We started a process 6 weeks ago with our kick-ass friends at Machine to explore the live music space, specifically to look for ways that mobile devices and apps could enhance it beyond products that are already in the market.
Today we presented the outcome of that research and design, and one of the biggest take-aways for me actually had little to do with live music, and more to do with good practices for product design and development.
Everyone talks about “user/customer-focused design”, but here it was, staring us in the face on a giant 6 foot poster board:
This is where the work started – by developing an understanding of the fan, and his/her experience of live music. We didn’t start with specific product ideas, and we didn’t start with assets or advantages we could bring to the space. We first made sure we understood the process a fan goes through to research, get to, experience, and finally remember, a show. It’s clear to see how this kind of exploration can yield remarkable insights and ideas for products, because you’re necessarily discovering how things work, or don’t work, and identifying opportunities for change.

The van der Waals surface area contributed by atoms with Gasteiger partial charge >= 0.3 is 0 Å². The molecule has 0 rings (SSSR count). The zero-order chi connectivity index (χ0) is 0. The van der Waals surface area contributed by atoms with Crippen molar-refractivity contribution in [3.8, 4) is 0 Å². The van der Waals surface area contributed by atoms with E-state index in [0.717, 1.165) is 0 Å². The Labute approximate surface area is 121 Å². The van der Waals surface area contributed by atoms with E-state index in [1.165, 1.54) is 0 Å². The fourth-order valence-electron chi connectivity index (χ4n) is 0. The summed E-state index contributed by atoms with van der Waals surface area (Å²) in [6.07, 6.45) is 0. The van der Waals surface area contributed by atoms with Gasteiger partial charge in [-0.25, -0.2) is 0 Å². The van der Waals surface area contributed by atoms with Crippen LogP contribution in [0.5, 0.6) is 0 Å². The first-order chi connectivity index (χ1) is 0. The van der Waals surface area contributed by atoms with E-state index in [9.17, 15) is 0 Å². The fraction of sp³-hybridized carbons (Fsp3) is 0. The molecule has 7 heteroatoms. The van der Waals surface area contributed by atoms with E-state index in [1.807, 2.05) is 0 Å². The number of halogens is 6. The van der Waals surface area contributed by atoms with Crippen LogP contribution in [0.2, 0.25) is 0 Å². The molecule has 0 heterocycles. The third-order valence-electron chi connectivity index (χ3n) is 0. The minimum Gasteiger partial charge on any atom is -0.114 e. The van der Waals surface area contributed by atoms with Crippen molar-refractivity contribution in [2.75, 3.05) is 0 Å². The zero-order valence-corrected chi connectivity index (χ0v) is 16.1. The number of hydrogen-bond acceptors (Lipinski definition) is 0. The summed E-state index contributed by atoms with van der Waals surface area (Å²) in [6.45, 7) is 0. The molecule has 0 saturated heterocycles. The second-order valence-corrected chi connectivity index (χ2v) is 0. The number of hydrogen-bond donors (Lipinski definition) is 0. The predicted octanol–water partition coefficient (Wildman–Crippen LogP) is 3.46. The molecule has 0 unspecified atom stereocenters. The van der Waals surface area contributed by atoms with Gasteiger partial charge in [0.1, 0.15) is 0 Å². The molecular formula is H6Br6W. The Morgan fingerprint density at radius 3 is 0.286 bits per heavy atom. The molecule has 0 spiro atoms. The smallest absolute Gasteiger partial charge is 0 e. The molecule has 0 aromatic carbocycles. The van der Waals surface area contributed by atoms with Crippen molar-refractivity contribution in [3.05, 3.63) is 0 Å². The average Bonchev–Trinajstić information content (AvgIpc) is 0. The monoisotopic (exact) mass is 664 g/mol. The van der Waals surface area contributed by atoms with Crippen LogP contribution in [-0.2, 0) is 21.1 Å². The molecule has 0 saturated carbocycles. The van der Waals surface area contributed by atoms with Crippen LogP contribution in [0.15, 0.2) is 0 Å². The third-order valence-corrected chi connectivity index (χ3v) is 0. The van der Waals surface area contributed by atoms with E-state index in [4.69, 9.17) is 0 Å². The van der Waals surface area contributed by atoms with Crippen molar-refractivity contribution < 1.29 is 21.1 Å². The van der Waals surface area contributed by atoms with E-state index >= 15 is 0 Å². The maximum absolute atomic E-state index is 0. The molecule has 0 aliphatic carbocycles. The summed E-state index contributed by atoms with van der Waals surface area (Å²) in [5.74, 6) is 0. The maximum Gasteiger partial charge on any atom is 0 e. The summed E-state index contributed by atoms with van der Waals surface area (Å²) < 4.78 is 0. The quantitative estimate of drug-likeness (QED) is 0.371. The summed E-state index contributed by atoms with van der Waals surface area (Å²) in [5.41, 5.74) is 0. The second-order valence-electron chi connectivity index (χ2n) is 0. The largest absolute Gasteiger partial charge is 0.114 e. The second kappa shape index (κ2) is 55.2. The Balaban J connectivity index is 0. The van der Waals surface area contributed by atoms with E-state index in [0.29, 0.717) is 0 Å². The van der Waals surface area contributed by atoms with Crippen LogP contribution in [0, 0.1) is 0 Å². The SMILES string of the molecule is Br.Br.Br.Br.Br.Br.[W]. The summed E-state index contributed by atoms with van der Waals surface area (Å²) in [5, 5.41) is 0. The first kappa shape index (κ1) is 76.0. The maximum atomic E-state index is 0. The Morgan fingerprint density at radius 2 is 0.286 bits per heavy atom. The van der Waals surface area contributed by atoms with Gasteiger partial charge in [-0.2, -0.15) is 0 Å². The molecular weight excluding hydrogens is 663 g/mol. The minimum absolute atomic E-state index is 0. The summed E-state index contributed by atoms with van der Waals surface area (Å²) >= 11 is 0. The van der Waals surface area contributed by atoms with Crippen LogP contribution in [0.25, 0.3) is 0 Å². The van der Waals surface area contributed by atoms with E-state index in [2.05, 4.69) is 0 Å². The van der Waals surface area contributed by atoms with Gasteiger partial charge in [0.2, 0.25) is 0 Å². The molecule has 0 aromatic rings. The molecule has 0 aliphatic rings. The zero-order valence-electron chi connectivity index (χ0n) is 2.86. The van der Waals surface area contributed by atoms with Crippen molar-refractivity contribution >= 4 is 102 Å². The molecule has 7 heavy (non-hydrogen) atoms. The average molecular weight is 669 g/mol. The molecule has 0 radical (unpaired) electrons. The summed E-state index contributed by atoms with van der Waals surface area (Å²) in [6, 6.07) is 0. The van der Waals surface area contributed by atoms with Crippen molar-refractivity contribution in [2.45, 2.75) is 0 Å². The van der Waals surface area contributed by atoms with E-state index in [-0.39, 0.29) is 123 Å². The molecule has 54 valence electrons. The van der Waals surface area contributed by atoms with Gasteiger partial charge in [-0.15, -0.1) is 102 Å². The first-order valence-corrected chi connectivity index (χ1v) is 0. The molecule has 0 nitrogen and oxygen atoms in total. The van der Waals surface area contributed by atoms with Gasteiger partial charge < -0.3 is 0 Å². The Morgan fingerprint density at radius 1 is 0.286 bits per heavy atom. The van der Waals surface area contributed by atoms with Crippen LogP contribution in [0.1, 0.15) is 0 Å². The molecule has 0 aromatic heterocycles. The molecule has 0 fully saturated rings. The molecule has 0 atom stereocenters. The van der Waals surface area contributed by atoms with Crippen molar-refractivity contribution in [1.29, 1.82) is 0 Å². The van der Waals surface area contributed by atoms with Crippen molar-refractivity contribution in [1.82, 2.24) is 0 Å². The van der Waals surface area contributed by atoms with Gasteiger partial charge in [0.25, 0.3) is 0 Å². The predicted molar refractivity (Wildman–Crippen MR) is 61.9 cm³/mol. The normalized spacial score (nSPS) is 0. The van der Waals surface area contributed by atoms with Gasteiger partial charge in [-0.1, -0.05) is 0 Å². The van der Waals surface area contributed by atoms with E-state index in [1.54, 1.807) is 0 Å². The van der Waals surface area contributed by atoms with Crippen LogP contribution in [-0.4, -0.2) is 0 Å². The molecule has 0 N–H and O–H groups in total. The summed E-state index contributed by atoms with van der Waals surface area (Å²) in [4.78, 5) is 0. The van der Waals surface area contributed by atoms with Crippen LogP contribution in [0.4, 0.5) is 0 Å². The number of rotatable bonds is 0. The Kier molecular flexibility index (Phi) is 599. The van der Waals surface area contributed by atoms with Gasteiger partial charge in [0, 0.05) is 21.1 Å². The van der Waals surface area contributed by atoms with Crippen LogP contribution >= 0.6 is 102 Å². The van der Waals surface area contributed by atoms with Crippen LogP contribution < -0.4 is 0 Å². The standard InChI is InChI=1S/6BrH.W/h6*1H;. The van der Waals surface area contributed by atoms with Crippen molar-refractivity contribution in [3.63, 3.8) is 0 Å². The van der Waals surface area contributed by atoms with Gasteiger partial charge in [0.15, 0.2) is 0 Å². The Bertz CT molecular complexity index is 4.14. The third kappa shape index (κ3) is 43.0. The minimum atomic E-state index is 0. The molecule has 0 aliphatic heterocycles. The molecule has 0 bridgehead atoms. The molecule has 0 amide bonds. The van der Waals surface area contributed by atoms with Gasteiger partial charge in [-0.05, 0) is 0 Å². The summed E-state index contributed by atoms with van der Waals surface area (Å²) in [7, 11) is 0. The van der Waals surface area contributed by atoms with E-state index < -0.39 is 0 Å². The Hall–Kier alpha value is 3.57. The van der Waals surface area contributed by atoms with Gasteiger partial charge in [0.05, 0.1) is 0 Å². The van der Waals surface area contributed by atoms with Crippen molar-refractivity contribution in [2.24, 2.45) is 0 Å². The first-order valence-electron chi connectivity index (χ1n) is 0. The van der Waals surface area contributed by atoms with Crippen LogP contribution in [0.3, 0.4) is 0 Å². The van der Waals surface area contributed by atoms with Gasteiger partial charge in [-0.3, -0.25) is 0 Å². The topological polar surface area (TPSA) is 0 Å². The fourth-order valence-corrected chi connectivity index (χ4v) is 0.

In an agile, speed-to-market-obsessed world, this kind of process can seem scary. But it isn’t. “How long will it take?” “I just want to build something and see if people like it.” Well, this part of the process only took us about 2 weeks. It was incredibly fast and efficient. And now our ability to build something quickly, that people will like, has been significantly enhanced because we took the time to develop a detailed understanding of the live music fan.
This kind of development and design don’t have to take a long time and certainly pay for themselves.